Hysteria in Salem In 1692, in Salem Massachusetts, the superstition of witches existed in a society of strong Christian beliefs. Anybody who acted out of the ordinary was accused of being a witch and the accused would actually be forgiven if they blamed their accusations on another individual. In this play, a group of young girls is accused of being witches. These girls then blame other people in order to get out of trouble and even pretend to be "bewitched" in front of the court during a trial. This leads into the deaths of the innocent people who are accused and automatically found guilty.
The image of light and darkness are used to highlight good and evil. When Lady Macbeth was attempting to conjure up the courage to go on with the murder, she asks darkness to make her like a man in order to carry out the deed. She is quoted saying “Come, thick night, And pall thee in the dunnest smoke of hell, That my keen knife see not the wound it makes, Nor heaven peep through the blanket of the dark, To cry 'Hold, hold! '” The use of darkness in this scene tells the reader just how desperate she is to become Queen. She would go as far as to ask evil to fill her soul with hate and take her remorse in order to gain power.
You drank a charm to kill John Procter’s wife" (Miller 19). This allows the reader to become aware of the severity of Abby’s ruthlessness. Her loathing of Mrs. Procter goes to such great lengths that she would go beyond the point of extremities. As an example of her demonic acts, she mutilates her stomach with a sewing needle and claims it to be Elizabeth Procter’s voodoo spell. "…and struck two inches in the flesh of her belly, he draw a needle out she testify it were your familiar spirit pushed it in."
Gillian MacDonald 21 March 2013 ENG 4U Mr. Chalmers The Ringleaders of the Salem Witch Trials In the book The Crucible by Arthur Miller, the theme of hysteria is dominantly present throughout the entire play. It is not hard to narrow down the cause of the widespread hysteria to three people that inevitably had their hand in the trials. The devious character, Abigail, shows her wicked mind and skill of manipulation in the play so she can get what she wants, John Proctor. The slave, Tituba, gave into the accusations and started the hysteria of the witch trials. The last character that contributed to an entire town’s belief in witches would be Danforth.
Character Analysis: Medea Medea may be considered one of the world first feminists. Her story is a jealous and vengeful one of a woman betrayed by her husband, Jason. And though she is believed to be truly evil, she is the protagonist of the play. Medea left her father (King Aeetes), her country (Colchis) which is barbarian territory, and manipulated the daughters of Pelias to murder their own father (Jason’s Uncle) all out of her love for Jason. The play begins as he leaves her and marries the daughter of Creon, ruler of Corinth.
“Thou poisonous slave, got by the devil himself,” (Act 1.2 line 319) this line is a direct stab at Caliban and his witch of a mother. By calling Caliban “poisonous” and his mother the devil, Shakespeare makes it very clear that the audience should not feel pity on Caliban and his slave hood. Caliban is sowing a situation in which he reaped. Caliban was taking in after Sycorax died and was giving everything needed to thrive by Prospero. Prospero’s daughter, Miranda, even “pitied thee” (Act 1.2 lines 353) and thought Caliban English.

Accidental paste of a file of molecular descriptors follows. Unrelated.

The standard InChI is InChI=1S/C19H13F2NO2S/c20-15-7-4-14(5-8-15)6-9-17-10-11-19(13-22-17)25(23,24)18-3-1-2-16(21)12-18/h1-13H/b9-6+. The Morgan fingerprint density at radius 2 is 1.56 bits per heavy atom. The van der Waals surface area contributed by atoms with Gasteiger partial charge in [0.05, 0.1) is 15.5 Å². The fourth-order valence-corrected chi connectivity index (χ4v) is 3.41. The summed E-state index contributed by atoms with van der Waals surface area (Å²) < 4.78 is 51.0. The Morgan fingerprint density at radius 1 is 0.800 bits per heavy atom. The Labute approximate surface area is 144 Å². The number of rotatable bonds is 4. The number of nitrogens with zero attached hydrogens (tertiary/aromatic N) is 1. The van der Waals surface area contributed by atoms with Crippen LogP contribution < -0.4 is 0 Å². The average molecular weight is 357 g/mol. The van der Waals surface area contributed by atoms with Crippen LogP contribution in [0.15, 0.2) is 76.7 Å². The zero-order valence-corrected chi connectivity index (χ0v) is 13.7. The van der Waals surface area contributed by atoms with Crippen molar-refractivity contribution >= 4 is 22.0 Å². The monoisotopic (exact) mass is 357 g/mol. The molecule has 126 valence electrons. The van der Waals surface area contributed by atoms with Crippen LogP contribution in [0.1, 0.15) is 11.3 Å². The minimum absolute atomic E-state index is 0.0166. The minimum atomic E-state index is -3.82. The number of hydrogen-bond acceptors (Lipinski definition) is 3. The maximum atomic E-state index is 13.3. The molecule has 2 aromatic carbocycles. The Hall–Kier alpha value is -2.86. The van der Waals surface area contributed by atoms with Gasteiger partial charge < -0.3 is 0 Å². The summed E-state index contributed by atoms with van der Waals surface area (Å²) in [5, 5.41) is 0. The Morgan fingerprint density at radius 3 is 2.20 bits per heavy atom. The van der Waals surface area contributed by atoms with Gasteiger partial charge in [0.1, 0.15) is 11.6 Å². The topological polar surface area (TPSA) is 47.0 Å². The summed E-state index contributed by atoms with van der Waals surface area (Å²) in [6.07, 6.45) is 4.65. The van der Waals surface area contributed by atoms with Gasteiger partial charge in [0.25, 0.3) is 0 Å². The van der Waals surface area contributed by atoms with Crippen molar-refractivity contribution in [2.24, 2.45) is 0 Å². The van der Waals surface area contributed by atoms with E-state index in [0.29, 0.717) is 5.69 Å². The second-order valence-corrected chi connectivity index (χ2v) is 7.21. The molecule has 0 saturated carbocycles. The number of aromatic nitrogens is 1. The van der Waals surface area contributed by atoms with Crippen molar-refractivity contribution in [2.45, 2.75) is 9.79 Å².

But when Mrs. Proctor began to suspect her of messing around with her husband, she threw Abigail out. But Abigail was already in love with John and so began to accuse people of having dealings with the Devil after her younger cousin, Betty became ill. The events and accusations snowballed until finally, Abigail pressured Mary Warren to accuse John Proctor of witchcraft. Those that were accused of witchcraft were then hung, burned at the stake or died in jail while waiting for execution. Joseph McCarthy was a government official who in the 1950’s began what is now called The Red Scare.
But in Glück’s poem, this brings to mind the Salem witch trials or Joan of Arc burning at the stake. Gretel is in darkness, but the witch is lit forever in our minds by fire. Women are tortured as witches, and the child who grows into a woman is forever tortured by that memory. Orange blossoms are the traditional flower of weddings, but in Mock Orange the sickly-sweet flower is a symbol of sex as an imposed rite. That is also the theme in A Myth of Devotion.
John Proctor’s true major downfall proceeds later in the story when Abigail starts to accuse villagers of also being witches. Among the accused, was Elizabeth Proctor. During her trial, John Proctor stood up against Abigail, which allowed him to become one of her prime targets. John Proctor is then also accused of witchcraft and is sentenced to death by the noose. When comparing the theatrical story to real life, there are a few parallels that don’t exactly match up.
Brabantio had an extremely racist attitude towards Othello. He was so astounded and horrified that his fair Desdemona had even considered eloping with a coloured man. Brabantio refuses to believe that his daughter would have done this off her own accord. In fact he is convinced that Othello conjured some sort of magic and witchcraft and used it on his daughter. Brabantio made a very long speech about this and protested heavily that Desdemona had nothing to do with falling in love with the Moor.